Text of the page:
Say the word and watch facial expressions.
They range from fear, disgust, confusion.
Billionaire money manager and financial pitchman Ken Fisher appears as the senior version of Eddie Munster in television ads for his firm.
He stares. Deep eyes ablaze with intensity. The tight camera shot. A dramatic pause, then solemnly he delivers the line:
“I hate annuities. I’d rather go to hell then sell annuities.”
Which obviously means you should too. The financial professional with a net worth of 500,000 Americans put together doesn’t need to worry much about lifetime income or portfolio principal loss. Obviously, he doesn’t believe you need to, either.
No offense but…
Let’s face it.
Ken Fisher is a master marketer. There’s no doubt of his prowess to pitch his wares. He’s raised megabucks for his firm. However, what he knows academically about annuities and how they mitigate life expectancy risk can fit in to a dollhouse thimble. And that’s fair because he doesn’t need to worry about running out of wealth. You most likely do.
Based on past comments he made in print about the financial planning industry, deeming it ‘unnecessary,’ I understand why he isn’t a fan of anything or anyone but himself. If you’re close to retirement or in retirement income distribution mode, you will pay for his overconfidence.
Unfortunately, what Ken Munster (I kid), is correct about is you as a consumer and investor must be skeptical of annuities as they are customarily offered. As they ‘sold first and planned for later.’
An annuity solution shouldn’t be on the radar until holistic financial planning is completed to determine whether there’s longevity risk – a strong probability of an investor outliving a nest egg. Annuities, especially deferred and immediate income structures, take the stress off a portfolio to generate lifetime income and places that risk with insurance companies. Fixed annuities that allow owners to participate in the upside of broad stock market indexes can be used as bond replacements.
Respected Professor Emeritus of Finance at the Yale School of Management and Chairman, Chief Investment Officer for Zebra Capital Management, LLC Roger G. Ibbotson, Ph.D., in a comprehensive white paper released last week, outlined how fixed indexed annuities which provide upside market participation and zero downside impact may be attractive alternatives to traditional fixed income like bonds.
In an environment where forecasted stock market returns may be muted due to rich valuations and bond yields still at historic lows, FIAs eliminate downside stock market risk and offer the prospect of higher returns than traditional asset classes. Ironically, at our Clarity investment committee two weeks ago, one of our partners, Connie Mack showcased a similar strategy based on our organization’s lowered return projections for traditional stock and bond portfolios.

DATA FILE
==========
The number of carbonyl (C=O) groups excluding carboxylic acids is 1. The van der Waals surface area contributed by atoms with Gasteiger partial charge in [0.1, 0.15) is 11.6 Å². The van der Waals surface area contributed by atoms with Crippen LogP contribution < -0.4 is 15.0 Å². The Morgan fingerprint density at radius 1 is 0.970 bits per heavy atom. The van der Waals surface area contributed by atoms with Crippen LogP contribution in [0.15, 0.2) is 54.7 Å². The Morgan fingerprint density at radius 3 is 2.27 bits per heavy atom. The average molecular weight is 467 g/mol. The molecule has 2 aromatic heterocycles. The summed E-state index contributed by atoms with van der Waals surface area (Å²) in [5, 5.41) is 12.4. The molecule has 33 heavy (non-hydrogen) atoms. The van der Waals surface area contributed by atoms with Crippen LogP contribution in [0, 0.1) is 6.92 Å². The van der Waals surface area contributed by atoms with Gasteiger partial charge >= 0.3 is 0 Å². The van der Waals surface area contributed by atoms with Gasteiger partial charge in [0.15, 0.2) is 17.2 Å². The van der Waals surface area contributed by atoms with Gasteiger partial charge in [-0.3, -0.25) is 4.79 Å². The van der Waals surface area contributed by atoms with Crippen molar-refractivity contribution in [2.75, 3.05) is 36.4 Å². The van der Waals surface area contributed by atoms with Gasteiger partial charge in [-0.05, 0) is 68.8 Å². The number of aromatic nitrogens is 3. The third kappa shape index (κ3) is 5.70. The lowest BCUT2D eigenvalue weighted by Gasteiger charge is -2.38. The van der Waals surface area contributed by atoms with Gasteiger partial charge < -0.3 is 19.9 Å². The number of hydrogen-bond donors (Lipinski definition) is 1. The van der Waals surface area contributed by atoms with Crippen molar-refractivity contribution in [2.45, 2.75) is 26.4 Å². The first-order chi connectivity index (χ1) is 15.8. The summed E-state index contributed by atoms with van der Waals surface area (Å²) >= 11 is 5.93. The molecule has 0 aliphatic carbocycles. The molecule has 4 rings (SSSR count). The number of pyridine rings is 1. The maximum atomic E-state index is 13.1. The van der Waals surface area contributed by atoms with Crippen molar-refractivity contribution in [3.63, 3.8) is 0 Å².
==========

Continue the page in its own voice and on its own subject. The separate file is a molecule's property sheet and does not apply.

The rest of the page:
Per Roger Ibbotson:
“Generic FIA using a large cap equity index in simulation has bond-like risk but with returns tied to positive movements in equities, allowing for equity upside participation. For these reasons, an FIA may be an attractive alternative to (long-term government bonds) to consider.”
In financial services, Ibbotson is a god. Brokers and advisors have been misrepresenting to consumers his seminal chart of 100-year stock market returns for as long as I’ve been in the business. The chart outlines how domestic large and small company stocks compound at 10-12% and beat the heck out of bonds, bills, and inflation; financial professionals showcase the lofty past returns and convince customers that without buying and holding stocks for the long-term (whatever that is), they’ll succumb to the vagaries of inflation. Adhere to the chart and your portfolio will have it made in the shade! (if invested in stocks for 100 years plus).
In all fairness to Roger Ibbotson, it’s not his fault that his data and graphics have been used to seduce investors to bet their hard-earned wealth on investment fantasy. He’s been in favor of annuities in retirement portfolios and in accumulation portfolios leading up to retirement for a long time.
It took nearly 14-years just to break even and 18-years to generate a 2.93% compounded annual rate of return since 2000. (If you back out dividends, it was virtually zero.) This is a far cry from the 6-8% annualized return assumptions promised to “buy and hold” investors and the 10-12% promised by financial pros who misrepresent Ibbotson’s work.
Investors if lucky, have 20 years to save interrupted. As labor economist and nationally-recognized expert in retirement security professor Teresa Ghilarducci shared with us recently on the Real Investment Hour – “Life has a way of getting in the way.”
I have yet in my 28 years in the business to meet a Main Street investor who’s achieved or achieving the long-term returns displayed in Ibbotson’s chart. The information is correct; how it’s used to sucker investors into “buy & forget” portfolios regardless of valuations and market cycles is unfortunate.